The melancholy passage of the years tends to change our values as we age, and the awesome backflips of 13 don’t hold the magic they once did; not when compared to the image of a loved one who has since gone absent, say. If I’d had a smartphone with a video camera back in my early adolescence, I doubt that I would have trained it on the things that matter to me now, like the sight of my mother reading in her blue armchair, underlining passages from Proust.

 

I’m still thinking about this quote buried within a mostly anti-technology essay by Walter Kirn from a few weeks ago. I didn’t find most of the essay interesting, or perhaps I just didn’t want to hear it. But since I just finished putting together a book of photos from our little family’s last year, I can’t help but wonder how many times I took the pretty photo, instead of the one that will mean something to me in the future.

We were about

flower_2

We were about to head out of the city for the day when it occurred to me that the city is in a brief flurrying state of blooming so we should stay and look around.

It’s so good that it’s hard to look. The bright soft petals will last as long as steam off hot soup.

flower_3

Last night Joe and I had an extra 40 minutes of babysitter time after an event and we took it. We went to Marliave for hot fries and cold drinks. We sipped our drinks and shared the salty fries and talked about do-good dreams, the things we’d fix if we were mayor for a day. You should always keep these dreams in mind because someone might ask you to be mayor for a day, and then you’ll be ready.

I would tell you what my dream is but I need to do a little research before I say something and make a fool out of myself.

Do you have any mayoral dreams?

We have been to Marliave so many times for drinks and fries over the years; and oysters too, before they curbed their dollar oyster habit. It’s just the perfect place for that kind of thing–white tablecloths, glossy black trim, dim lights and big laminated menus. A very mixed crowd there and they never judge you for how little you order.

flower_1charles river bistro

On Saturday I met with the owner of the Charles River Bistro, a restaurant that is improbably and dreamily located on the Esplanade. The Esplanade is a green park that runs the length of the Charles River alongside Back Bay. It has three pedestrian access bridges and hundreds of daily bikers and runners. This dream space for a restaurant has been poorly and sparsely operated for 25 years and finally, it has proper management and is now open every day into the evenings–9pm on summer nights.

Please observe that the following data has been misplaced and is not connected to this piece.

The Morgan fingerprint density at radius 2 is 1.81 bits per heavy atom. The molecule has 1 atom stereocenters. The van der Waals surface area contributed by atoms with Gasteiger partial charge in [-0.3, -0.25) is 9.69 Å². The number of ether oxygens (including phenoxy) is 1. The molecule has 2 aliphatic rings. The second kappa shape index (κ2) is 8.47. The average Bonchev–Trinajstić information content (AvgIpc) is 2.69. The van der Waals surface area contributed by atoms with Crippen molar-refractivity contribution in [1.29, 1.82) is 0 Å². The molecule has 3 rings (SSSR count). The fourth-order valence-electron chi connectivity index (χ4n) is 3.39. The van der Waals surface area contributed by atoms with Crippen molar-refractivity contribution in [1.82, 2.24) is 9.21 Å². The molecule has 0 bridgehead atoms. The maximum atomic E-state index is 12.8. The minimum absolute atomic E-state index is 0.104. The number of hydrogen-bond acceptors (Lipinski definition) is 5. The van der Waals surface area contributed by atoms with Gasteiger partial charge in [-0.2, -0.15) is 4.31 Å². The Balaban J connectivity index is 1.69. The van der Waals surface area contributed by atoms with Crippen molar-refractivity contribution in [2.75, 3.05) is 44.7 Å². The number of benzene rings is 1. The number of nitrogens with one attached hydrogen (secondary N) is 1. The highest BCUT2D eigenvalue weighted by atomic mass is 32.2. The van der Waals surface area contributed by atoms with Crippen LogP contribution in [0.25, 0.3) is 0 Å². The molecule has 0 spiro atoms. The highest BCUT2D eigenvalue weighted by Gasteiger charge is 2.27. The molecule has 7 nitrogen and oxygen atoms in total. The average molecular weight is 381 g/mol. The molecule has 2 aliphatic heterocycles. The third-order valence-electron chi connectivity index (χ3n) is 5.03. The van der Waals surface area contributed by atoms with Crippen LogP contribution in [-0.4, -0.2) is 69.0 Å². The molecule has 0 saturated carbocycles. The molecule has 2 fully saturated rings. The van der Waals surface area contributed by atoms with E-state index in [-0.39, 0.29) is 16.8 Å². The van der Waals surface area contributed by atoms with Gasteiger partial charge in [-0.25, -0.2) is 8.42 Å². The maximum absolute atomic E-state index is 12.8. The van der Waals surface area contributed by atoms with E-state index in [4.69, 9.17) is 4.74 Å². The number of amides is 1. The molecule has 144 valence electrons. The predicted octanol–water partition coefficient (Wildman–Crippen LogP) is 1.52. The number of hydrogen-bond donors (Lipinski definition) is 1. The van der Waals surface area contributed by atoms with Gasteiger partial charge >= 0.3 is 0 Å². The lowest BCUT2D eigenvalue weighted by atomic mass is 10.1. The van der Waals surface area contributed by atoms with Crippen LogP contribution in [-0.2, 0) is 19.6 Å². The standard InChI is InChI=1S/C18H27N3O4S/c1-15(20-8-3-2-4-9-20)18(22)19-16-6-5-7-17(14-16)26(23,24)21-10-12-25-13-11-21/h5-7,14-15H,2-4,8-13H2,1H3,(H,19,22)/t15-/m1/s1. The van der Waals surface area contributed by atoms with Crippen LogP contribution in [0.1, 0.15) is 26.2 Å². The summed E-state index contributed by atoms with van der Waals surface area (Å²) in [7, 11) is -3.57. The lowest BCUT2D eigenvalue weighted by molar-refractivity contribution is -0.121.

I met with him, I thought, to give him some advice. Turns out he’s doing absolutely everything right. He has jazz brunches and free music lessons, pre-fixe dinners with tablecloths, and brightly strung lights you can see along the river.

And yet I didn’t eat there once last summer. I never heard about it from a friend. Still so few locals know that what used to be rather grim building is now a thriving restaurant.

So I’ve got a new dinner place on my summer bucket list and, before I go pointing fingers at any mayors, a good reminder of how often solid hard work goes unnoticed.

over it

 

 

 

Miso kale dressing

zingy kale salad

Even though I’m proud of the boring (and scary?) fact that we have survived 10+ days on one grocery trip, I have been so excited to get more kale in the fridge so I could eat this salad again. So zingy and sweet with miso humming along underneath—it has my favorite flavors! I discovered this recipe from Tim at Lottie + Doof, who wrote about for kale chips.

When I was in the process of making the kale chips, I fell in love with the dressing on the fresh kale. So I skipped the chips part the next few times. Sold. Winner. Dinner.

Even though this looks a little bit like a “massaged kale ” recipe, the type where you rub the dressing into the salad and it tastes better every day from then on, I actually think this tastes best in the first 4-12 hours. I didn’t love it as much 24 hours later.

Sesame Miso Kale Dressing ( from A Modern Way to Eat by Anna Jones.)

  • one bunch kale
  • 1 teaspoon miso paste*
  • 1 tablespoon soy sauce
  • 1 tablespoon olive oil
  • 1 tablespoon maple syrup
  • juice of 1 lime
  • 3 tablespoons sesame seeds

Chop up your kale as finely as you have time to; bite size pieces is best. Pour all the dressing ingredients in a bottle, screw on the lid, and shake them up. Pour and toss with your hands.

* If you are in Massachusetts, or have a Whole Foods, you might be able to buy the delicious local South River Miso miso.

exposure

sally_mann

I was so astounded by Sally Mann’s essay in the newspaper on Sunday. It seemed to touch on everything important–family, art, modernity, privacy. I loved that it arced back to when she published a book of family photographs in 1992, and then detailed forward to now, revealing so much about her experience. The act of publishing intimate details of one’s family life is dramatically more common now than it was then. But we’re all still wondering whether it’s a good idea, and if not, why?

Much of her experience circles around the simple fact of her children being naked and her photographing them that way. It beamed across the pages to me, as these days I am hard pressed to get the girls to put on more than underwear. I struggle to take photos of them that aren’t too revealing, and it feels over-censored to me, much of the time.

It was about presenting art and love to the world and getting a very mixed response.

And it was so beautifully written. I’m still thinking her writing about photographing her husband: